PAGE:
Unfortunately, I did not have the property sector data going back to 2002. Rather the data I had only went back 11 years ie from 2010 to 2020. This is about half the cycle represented in Chart 3. Even with this half-cycle comparison, you can see some links as shown in Charts 6 and 7.

      property cycle matrixs
      Chart 6: Property Cycle Metrics vs Property Sector Performance – Trendlines. © Dato Eu Hong Chew

      property market performance
      Chart 7: Property Cycles Metrics vs Property Sector Performance – Annual Changes. © Dato Eu Hong Chew

      Which of the property cycle metrics had the best link with the revenue of the property companies? To answer this question, I carried out 2 correlation analyses:
      • Correlating the Property sector revenue trendline with the 3 metrics trendlines.
      • Correlating the annual changes in the Property sector revenue with the annual changes in the 3 metrics.
      For each of the analyses, I compared:
      • The same year’s performance between the Property sector revenue and the metrics.
      • The Property sector revenue lagged the metrics by one year. For example, the 2010 Residential Starts was compared with the 2011 Property sector revenue.
      The results of the correlation analysis are shown in Tables 2 and 3. Generally, correlations are only meaningful if we have values > 0.7. I have highlighted the meaningful values in green in the tables.

      property cycle correlation
      Table 3: Correlation based on Annual Changes. © Dato Eu Hong Chew

      The analysis suggests that the Malaysian House Price Index (HPI) is the best indicator of how the property sector will perform. This is looking at both the trendlines and the % annual changes. The results show that this can be a leading indicator of the performance of the Malaysian property sector revenue.
      The next best metric is the Residential Starts. I would use this as a leading indicator for both the trendlines and % annual changes. The surprise was the low correlation between the Transactions and the Malaysian Property sector revenue. One possible explanation is that the Transactions covered the following parties:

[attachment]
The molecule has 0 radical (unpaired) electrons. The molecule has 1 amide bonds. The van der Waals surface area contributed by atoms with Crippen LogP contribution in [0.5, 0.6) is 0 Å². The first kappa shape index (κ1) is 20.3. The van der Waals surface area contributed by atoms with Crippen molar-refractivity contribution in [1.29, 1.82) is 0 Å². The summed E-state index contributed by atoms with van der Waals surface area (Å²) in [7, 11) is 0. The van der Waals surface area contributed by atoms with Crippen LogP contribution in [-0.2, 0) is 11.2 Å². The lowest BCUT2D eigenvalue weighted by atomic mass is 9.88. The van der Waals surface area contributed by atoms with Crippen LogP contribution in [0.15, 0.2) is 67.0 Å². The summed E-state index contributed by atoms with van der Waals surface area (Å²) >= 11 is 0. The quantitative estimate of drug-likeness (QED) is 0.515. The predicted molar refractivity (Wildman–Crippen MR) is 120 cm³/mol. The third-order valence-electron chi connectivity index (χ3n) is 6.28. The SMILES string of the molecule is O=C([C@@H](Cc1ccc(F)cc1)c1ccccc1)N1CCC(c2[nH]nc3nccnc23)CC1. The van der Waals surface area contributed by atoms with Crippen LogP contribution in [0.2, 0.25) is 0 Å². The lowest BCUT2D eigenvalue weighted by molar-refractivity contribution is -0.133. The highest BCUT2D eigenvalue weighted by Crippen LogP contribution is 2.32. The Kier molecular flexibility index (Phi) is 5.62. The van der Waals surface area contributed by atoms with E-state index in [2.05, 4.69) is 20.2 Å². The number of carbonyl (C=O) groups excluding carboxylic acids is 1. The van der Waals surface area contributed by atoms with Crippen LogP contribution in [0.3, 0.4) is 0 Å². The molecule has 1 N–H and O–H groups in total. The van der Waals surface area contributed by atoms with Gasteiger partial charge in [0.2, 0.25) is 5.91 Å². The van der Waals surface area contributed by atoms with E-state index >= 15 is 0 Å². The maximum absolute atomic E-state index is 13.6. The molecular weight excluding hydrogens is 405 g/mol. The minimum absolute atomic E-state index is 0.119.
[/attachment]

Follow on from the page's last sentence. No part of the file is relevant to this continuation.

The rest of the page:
• Individual and individual.
      • Developer and individual.
      • Company and individual.
      • Company and company.
      • Others.
            In other words, the transactions between the Property development companies (Developers) and the buyers was only part of the total transactions.  For example, in 2020, the Developer and Individual transactions represented about 20% of the total transactions.
            However, I also did a correlation analysis between the property sector revenue and just the transactions between the Developer and Individual. The results were not meaningful. I had earlier quoted Investopedia on the link between the property cycle and that of the general economy. The correlation between the Malaysian GDP and the Property sector revenue based on the 11 years period were:
            • 0.86 based on the trendlines.
            • 0.54 based on the % annual changes.
            You should not be surprised by the findings.

            Shortcomings of this analysis

            When you look at the analysis and correlations, you must consider some of the shortcomings of the analysis. I present some of my concerns here.
            According to JPPH, the Malaysian House Price Index (HPI) is based on the following:
            “Price change is estimated by pricing a basket of house characteristics of the “average” house transacted in the current period and comparing this price with the price of the same basket of house characteristics in the base year (2010). Fundamentally, it is a ratio that shows how much the cost of housing has changed between two periods (the base and the current periods) if the house buyers maintain the standard of living in the latter period.”
            Going by this definition, the Malaysian House Price Index does not directly represent the prices transacted between developers and individuals. Based on my property development experience, developers take several factors into consideration when pricing their houses. The changes in the HPI have some influence but it is not the only factor.  As such, I was surprised by the high correlation between the HPI and the Property sector revenue.